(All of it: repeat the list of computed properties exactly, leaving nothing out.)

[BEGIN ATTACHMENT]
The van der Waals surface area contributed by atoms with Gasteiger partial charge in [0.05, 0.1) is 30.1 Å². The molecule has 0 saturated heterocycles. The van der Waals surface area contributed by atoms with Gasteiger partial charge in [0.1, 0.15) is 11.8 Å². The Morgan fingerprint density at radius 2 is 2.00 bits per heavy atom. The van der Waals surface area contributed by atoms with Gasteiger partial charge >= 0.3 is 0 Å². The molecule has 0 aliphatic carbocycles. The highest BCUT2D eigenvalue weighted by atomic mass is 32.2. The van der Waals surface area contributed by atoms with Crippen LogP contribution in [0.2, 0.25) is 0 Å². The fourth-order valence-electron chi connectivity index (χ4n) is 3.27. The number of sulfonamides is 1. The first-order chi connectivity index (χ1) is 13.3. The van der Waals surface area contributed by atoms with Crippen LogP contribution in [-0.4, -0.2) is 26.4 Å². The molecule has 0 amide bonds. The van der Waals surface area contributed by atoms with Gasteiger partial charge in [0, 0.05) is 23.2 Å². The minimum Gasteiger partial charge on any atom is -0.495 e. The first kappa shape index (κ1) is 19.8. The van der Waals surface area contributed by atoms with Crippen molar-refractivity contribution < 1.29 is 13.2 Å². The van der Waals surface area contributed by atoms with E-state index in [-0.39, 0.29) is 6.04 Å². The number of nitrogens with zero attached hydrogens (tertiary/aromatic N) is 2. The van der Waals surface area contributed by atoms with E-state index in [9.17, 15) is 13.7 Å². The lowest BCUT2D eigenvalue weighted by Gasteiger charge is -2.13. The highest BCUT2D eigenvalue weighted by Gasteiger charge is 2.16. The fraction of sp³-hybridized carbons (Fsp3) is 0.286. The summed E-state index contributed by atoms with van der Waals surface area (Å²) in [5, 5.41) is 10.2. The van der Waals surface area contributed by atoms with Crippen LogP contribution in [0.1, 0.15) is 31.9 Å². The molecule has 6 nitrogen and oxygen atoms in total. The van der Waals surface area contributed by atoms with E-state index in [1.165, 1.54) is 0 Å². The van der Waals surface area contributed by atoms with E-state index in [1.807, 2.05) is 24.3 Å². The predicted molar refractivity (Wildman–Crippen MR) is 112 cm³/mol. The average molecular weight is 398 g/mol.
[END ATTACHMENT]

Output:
The van der Waals surface area contributed by atoms with Gasteiger partial charge in [0.05, 0.1) is 30.1 Å². The molecule has 0 saturated heterocycles. The van der Waals surface area contributed by atoms with Gasteiger partial charge in [0.1, 0.15) is 11.8 Å². The Morgan fingerprint density at radius 2 is 2.00 bits per heavy atom. The van der Waals surface area contributed by atoms with Gasteiger partial charge >= 0.3 is 0 Å². The molecule has 0 aliphatic carbocycles. The highest BCUT2D eigenvalue weighted by atomic mass is 32.2. The van der Waals surface area contributed by atoms with Crippen LogP contribution in [0.2, 0.25) is 0 Å². The fourth-order valence-electron chi connectivity index (χ4n) is 3.27. The number of sulfonamides is 1. The first-order chi connectivity index (χ1) is 13.3. The van der Waals surface area contributed by atoms with Crippen LogP contribution in [-0.4, -0.2) is 26.4 Å². The molecule has 0 amide bonds. The van der Waals surface area contributed by atoms with Gasteiger partial charge in [0, 0.05) is 23.2 Å². The minimum Gasteiger partial charge on any atom is -0.495 e. The first kappa shape index (κ1) is 19.8. The van der Waals surface area contributed by atoms with Crippen molar-refractivity contribution < 1.29 is 13.2 Å². The van der Waals surface area contributed by atoms with E-state index in [-0.39, 0.29) is 6.04 Å². The number of nitrogens with zero attached hydrogens (tertiary/aromatic N) is 2. The van der Waals surface area contributed by atoms with E-state index in [9.17, 15) is 13.7 Å². The lowest BCUT2D eigenvalue weighted by Gasteiger charge is -2.13. The highest BCUT2D eigenvalue weighted by Gasteiger charge is 2.16. The fraction of sp³-hybridized carbons (Fsp3) is 0.286. The summed E-state index contributed by atoms with van der Waals surface area (Å²) in [5, 5.41) is 10.2. The van der Waals surface area contributed by atoms with Crippen LogP contribution in [0.1, 0.15) is 31.9 Å². The molecule has 6 nitrogen and oxygen atoms in total. The van der Waals surface area contributed by atoms with E-state index in [1.165, 1.54) is 0 Å². The van der Waals surface area contributed by atoms with E-state index in [1.807, 2.05) is 24.3 Å². The predicted molar refractivity (Wildman–Crippen MR) is 112 cm³/mol. The average molecular weight is 398 g/mol.